THE ARAN ISLANDS BY JOHN M. SYNGE, 1907
No two journeys to these islands are alike. This morning I sailed with the steamer a little after five o’clock in a cold night air, with the stars shining on the bay. A number of Claddagh fishermen had been out all night fishing not far from the harbour, and without thinking, or perhaps caring to think, of the steamer, they had put out their nets in the channel where she was to pass. Just before we started the mate sounded the steam whistle repeatedly to give them warning, saying as he did so–
‘If you were out now in the bay, gentlemen, you’d hear some fine prayers being said.’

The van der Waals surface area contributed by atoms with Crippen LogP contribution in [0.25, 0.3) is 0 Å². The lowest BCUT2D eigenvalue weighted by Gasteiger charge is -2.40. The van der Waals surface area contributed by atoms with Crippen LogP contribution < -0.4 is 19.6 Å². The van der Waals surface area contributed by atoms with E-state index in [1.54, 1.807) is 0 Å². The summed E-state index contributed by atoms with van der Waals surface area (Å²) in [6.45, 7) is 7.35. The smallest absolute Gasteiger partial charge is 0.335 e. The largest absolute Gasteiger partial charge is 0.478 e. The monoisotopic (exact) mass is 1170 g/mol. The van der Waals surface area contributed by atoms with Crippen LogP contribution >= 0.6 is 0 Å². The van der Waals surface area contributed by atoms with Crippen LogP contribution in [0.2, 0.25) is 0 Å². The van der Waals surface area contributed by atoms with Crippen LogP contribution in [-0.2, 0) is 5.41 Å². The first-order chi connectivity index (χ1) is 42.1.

When we had gone a little way we began to see the light from the turf fires carried by the fishermen flickering on the water, and to hear a faint noise of angry voices. Then the outline of a large fishing-boat came in sight through the darkness, with the forms of three men who stood on the course. The captain feared to turn aside, as there are sandbanks near the channel, so the engines were stopped and we glided over the nets without doing them harm. As we passed close to the boat the crew could be seen plainly on the deck, one of them holding the bucket of red turf, and their abuse could be distinctly heard. It changed continually, from profuse Gaelic maledictions to the simpler curses they know in English. As they spoke they could be seen writhing and twisting themselves with passion against the light which was beginning to turn on the ripple of the sea. Soon afterwards another set of voices began in front of us, breaking out in strange contrast with the dwindling stars and the silence of the dawn.